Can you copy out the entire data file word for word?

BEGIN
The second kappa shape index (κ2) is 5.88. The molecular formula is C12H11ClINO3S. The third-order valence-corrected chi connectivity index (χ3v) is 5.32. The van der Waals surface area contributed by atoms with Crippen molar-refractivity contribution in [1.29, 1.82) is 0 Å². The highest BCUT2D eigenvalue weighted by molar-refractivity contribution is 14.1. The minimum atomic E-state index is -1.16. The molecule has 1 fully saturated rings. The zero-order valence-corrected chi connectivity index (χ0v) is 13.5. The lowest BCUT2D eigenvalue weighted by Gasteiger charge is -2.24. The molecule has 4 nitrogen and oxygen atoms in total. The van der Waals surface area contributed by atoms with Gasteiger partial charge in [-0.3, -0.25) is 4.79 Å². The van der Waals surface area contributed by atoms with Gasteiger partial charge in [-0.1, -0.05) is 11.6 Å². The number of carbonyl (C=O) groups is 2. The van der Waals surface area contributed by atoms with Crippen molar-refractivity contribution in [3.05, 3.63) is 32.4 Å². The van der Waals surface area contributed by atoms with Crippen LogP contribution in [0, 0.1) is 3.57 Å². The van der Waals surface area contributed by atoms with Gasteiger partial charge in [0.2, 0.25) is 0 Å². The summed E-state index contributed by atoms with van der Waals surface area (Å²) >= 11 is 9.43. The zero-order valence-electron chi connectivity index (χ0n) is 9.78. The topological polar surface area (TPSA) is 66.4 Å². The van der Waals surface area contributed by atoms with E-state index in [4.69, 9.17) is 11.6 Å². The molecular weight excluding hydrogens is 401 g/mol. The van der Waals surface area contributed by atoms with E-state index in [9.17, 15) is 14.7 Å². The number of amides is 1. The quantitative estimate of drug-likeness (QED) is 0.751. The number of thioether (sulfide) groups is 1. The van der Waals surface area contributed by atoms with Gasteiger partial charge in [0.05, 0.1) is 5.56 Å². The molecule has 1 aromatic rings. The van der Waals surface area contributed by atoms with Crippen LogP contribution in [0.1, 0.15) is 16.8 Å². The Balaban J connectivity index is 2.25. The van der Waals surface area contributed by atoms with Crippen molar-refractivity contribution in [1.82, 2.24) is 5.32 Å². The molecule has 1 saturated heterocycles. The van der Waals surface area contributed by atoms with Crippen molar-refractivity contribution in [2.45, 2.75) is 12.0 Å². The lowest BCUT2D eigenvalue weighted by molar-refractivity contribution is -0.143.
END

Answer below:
The second kappa shape index (κ2) is 5.88. The molecular formula is C12H11ClINO3S. The third-order valence-corrected chi connectivity index (χ3v) is 5.32. The van der Waals surface area contributed by atoms with Crippen molar-refractivity contribution in [1.29, 1.82) is 0 Å². The highest BCUT2D eigenvalue weighted by molar-refractivity contribution is 14.1. The minimum atomic E-state index is -1.16. The molecule has 1 fully saturated rings. The zero-order valence-corrected chi connectivity index (χ0v) is 13.5. The lowest BCUT2D eigenvalue weighted by Gasteiger charge is -2.24. The molecule has 4 nitrogen and oxygen atoms in total. The van der Waals surface area contributed by atoms with Gasteiger partial charge in [-0.3, -0.25) is 4.79 Å². The van der Waals surface area contributed by atoms with Gasteiger partial charge in [-0.1, -0.05) is 11.6 Å². The number of carbonyl (C=O) groups is 2. The van der Waals surface area contributed by atoms with Crippen molar-refractivity contribution in [3.05, 3.63) is 32.4 Å². The van der Waals surface area contributed by atoms with Crippen LogP contribution in [0, 0.1) is 3.57 Å². The van der Waals surface area contributed by atoms with Gasteiger partial charge in [0.2, 0.25) is 0 Å². The summed E-state index contributed by atoms with van der Waals surface area (Å²) >= 11 is 9.43. The zero-order valence-electron chi connectivity index (χ0n) is 9.78. The topological polar surface area (TPSA) is 66.4 Å². The van der Waals surface area contributed by atoms with E-state index in [4.69, 9.17) is 11.6 Å². The molecular weight excluding hydrogens is 401 g/mol. The van der Waals surface area contributed by atoms with E-state index in [9.17, 15) is 14.7 Å². The number of amides is 1. The quantitative estimate of drug-likeness (QED) is 0.751. The number of thioether (sulfide) groups is 1. The van der Waals surface area contributed by atoms with Gasteiger partial charge in [0.05, 0.1) is 5.56 Å². The molecule has 1 aromatic rings. The van der Waals surface area contributed by atoms with Crippen LogP contribution in [0.1, 0.15) is 16.8 Å². The Balaban J connectivity index is 2.25. The van der Waals surface area contributed by atoms with Crippen molar-refractivity contribution in [1.82, 2.24) is 5.32 Å². The molecule has 1 saturated heterocycles. The van der Waals surface area contributed by atoms with Crippen molar-refractivity contribution in [2.45, 2.75) is 12.0 Å². The lowest BCUT2D eigenvalue weighted by molar-refractivity contribution is -0.143.